• Microsoft Adds ‘Flashlight’ Camera Feature To Windows VR Headsets
    Microsoft Adds ‘Flashlight’ Camera Feature To Windows VR Headsets

    You can now say “Flashlight On” to see the real world while wearing a Windows VR headset.

    Headsets running Microsoft’s Windows Mixed Reality platform, like those from companies such as Acer, Lenovo and Samsung, can access the new feature with the latest Windows 10 Insider build. You’ll need to connect a microphone if your headset lacks one to test the voice command feature, but the “Mixed Reality Flashlight” can also be activated other ways. I’ve had some very bad experiences in recent months running early Windows builds so I am not rushing to install the latest version and test this. The feature projects a passthrough view from the camera on the headset to wherever you point the controller. From the Microsoft blog post linked earlier:

    You can open a portal into your real world at any time via the Start menu, a button shortcut, or a voice command. This opens a low-latency pass-through camera feed connected to your controller. It’s comfortable, intuitive, and keeps you immersed.

    The new Windows-based system lets people interact with two realities at once. I’d also be curious to see what the mesh looks like that Microsoft captures of my environment, and I’m hopeful the company’s engineers might be able to use object recognition to start pulling objects from your real environment into the virtual one. It might be nice to see a special glowing couch and, when you go sit down on it, you are actually sitting down on a piece of real world furniture. There’s nothing like that with this feature update, but it is one direction tech giants like Microsoft, Facebook and Google might go in order to make VR headsets easier and safer to use over the next few years. This “Mixed Reality Flashlight” looks like a good first step for Microsoft.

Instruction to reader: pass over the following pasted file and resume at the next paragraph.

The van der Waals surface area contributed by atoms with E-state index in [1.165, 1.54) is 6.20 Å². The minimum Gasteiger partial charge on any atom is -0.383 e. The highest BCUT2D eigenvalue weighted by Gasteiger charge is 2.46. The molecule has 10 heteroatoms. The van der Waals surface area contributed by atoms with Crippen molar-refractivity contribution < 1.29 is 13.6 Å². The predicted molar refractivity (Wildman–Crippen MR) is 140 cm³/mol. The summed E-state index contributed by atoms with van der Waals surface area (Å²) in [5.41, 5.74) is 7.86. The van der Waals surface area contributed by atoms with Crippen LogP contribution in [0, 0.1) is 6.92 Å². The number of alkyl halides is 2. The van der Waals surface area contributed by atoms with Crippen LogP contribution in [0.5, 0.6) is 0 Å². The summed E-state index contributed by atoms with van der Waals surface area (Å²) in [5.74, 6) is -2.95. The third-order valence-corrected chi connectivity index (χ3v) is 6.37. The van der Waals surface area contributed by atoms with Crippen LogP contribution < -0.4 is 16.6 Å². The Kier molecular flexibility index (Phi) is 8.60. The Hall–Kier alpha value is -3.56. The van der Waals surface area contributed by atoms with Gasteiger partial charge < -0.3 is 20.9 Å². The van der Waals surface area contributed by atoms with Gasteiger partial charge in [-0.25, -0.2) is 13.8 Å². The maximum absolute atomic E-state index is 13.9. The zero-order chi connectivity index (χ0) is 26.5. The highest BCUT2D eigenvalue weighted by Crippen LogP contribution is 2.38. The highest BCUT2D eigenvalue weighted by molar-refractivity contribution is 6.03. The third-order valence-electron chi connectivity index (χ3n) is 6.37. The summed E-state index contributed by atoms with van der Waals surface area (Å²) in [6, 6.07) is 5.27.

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  • Mayweather Boxing + Fitness Offers Franchise Options New and existing fitness centres will be able to offer Mayweather VR training thanks to franchising options.
  • Enjoying Some Retro Gaming Goodness With Pixel Ripped 1989 It's time to showcase a little early gameplay ahead of launch.
  • ‘Zip Now London’ Attraction Combines VR With Zip Lining

    Experience Dubai’s infamous Jebel Jais Flight zip line while soaring over the House of Parliament in this new UK attraction. Zip Now London, a new zip wire attraction located in London, England, is offering riders the chance to strap into a VR headset and experience the longest zip line ride in the world, minus the

    The post ‘Zip Now London’ Attraction Combines VR With Zip Lining appeared first on VRScout.

  • Indie Studio Ignibit Reveals First VR Title, Tactical Shooter Zero Killed The team-based FPS is due to launch in September.
  • YouTube VR Goes Even More Mobile With Samsung Gear VR The app will be free on Oculus Store this week.
  • HTC Vive Hits Back At VR Pessimists New blog post from HTC Vive indicates they are a bit fed up with people saying VR is dying.
  • Hellblade PSVR Not Happening, Ninja Theory Explains
    Hellblade PSVR Not Happening, Ninja Theory Explains

    Yesterday brought an unexpected surprise for VR fans; Ninja Theory’s excellent adventure game, Hellblade: Senua’s Sacrifice, is coming to the Oculus Rift and HTC Vive next week. Of course, whenever a PC VR game is announced, we want to know if it’s coming to Sony’s PSVR too. Sadly, that won’t be happening in this case.

    Following its announcement yesterday, Ninja Theory took to Twitter to clarify that the game would not be coming to VR. The reasoning is simple: the experience is made for “very high-end” PCs. In fact, in yesterday’s announcement video, the studio stated that even PC users should have a top-end 1080 graphics card to run the experience.

    It’s disappointing news, if not entirely surprising. PSVR has always struggled to keep up with PC VR games from the technical perspective, and Hellblade is far from the first Rift and Vive title to pass on coming to console (we’re looking at you, Fallout 4). The enhanced PS4 Pro console is better equipped for VR, but Sony doesn’t allow exclusive games for that platform.

    Hopefully we’ll see an end to these issues when Sony finally introduces the successor to the PS4 in the years to come, though what VR support for that system will look like is anyone’s guess.

    Hellblade, meanwhile, arrives on Rift and Vive on July 31st as a free update for anyone that already owns the game on Steam.

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  • Snail Games’ ARK Park to see a Physical Release this Fall for PlayStation VR For when digital copies just aren't enough.